I’ve just read with interest a new report from The Work Foundation entitled Raising aspirations and smoothing transitions: The role of Careers Education and Careers Guidance in tackling youth unemployment. The publication argues that young people’s transitions from learning to work are becoming increasingly complex. It then goes on to argue that careers education and guidance can support young people to make transitions more effectively. The report then explores the current policy environment arguing that recent moves which reduce the amount and quality of careers work in schools are likely to have a detrimental effect on the chances of young people.
The report effectively draws together a lot of recent research and policy commentary in this area (including demonstrating the authors’ excellent taste by including a couple of my reports). Where the report offers some new thinking is on considering what can be learnt from the past and how this might shape future provision. While it might take a level of blind optimism to see the current situation for careers work as an “opportunity” rather than a crisis in reality those of us who care about careers work have little alternative. We have to look forwards and try and work out how best to work with the current environment. It is therefore useful to briefly review what Balaham and Crowley argue can be learnt from the past.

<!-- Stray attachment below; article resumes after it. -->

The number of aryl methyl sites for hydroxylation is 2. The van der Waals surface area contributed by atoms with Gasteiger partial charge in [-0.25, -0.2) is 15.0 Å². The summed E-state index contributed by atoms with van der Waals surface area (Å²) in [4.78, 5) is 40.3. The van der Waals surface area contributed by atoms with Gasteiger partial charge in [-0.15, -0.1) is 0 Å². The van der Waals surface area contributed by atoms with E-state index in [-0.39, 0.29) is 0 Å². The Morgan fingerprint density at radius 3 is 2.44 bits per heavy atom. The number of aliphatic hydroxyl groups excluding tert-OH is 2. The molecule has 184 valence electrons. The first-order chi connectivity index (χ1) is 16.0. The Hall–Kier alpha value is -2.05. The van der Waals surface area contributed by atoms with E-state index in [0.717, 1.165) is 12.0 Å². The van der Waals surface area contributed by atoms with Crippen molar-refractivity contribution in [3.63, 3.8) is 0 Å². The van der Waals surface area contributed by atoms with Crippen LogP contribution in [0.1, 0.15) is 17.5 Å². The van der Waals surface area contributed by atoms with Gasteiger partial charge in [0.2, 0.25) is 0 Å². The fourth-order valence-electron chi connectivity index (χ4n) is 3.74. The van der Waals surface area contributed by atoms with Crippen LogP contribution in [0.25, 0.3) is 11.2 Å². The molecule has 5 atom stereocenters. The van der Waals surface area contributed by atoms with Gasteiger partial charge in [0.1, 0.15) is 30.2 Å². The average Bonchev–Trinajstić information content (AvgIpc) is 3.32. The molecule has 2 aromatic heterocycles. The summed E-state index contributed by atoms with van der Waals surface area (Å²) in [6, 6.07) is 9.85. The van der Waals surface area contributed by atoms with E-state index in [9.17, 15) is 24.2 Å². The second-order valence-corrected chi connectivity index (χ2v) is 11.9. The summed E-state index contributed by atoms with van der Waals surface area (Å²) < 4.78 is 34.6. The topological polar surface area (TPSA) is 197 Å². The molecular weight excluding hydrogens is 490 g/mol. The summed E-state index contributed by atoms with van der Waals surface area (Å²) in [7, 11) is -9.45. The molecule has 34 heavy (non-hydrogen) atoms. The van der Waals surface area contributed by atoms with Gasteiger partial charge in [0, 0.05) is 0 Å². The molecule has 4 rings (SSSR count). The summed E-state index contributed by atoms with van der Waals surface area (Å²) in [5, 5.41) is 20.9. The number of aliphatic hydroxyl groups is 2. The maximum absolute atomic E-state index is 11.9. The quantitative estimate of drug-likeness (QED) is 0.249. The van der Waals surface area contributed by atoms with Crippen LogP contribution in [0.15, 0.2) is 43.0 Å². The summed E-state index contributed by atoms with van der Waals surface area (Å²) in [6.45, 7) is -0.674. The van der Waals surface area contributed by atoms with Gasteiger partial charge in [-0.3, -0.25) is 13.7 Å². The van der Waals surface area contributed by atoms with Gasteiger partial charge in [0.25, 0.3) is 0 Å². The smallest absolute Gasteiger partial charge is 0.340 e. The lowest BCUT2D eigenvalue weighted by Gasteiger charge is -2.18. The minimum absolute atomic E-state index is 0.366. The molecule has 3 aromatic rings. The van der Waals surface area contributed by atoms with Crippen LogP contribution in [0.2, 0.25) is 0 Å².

- It is important to value diverse outcomes for young people rather than trying to force them into a one-size fits all model.
- Career education and career guidance are most effective when they work together. Removing career education can leave guidance as a disconnected one off intervention.
- Face to face provision is essential especially for those from a disadvantaged background.
- (Online) resources need to be well designed and highly usable.
- For the provision of career information to be effective it is essential that young people have the skills to be able to find and interrogate that information.
- Collaboration and partnership are key to achieving effective delivery of careers work and to achieving successful progression for young people.
The report then goes on to make a series of useful policy recommendations.
Overall this report provides a useful summary of the current situation and frames this in an optimistic and forward looking fashion. Let’s hope that the government are listening.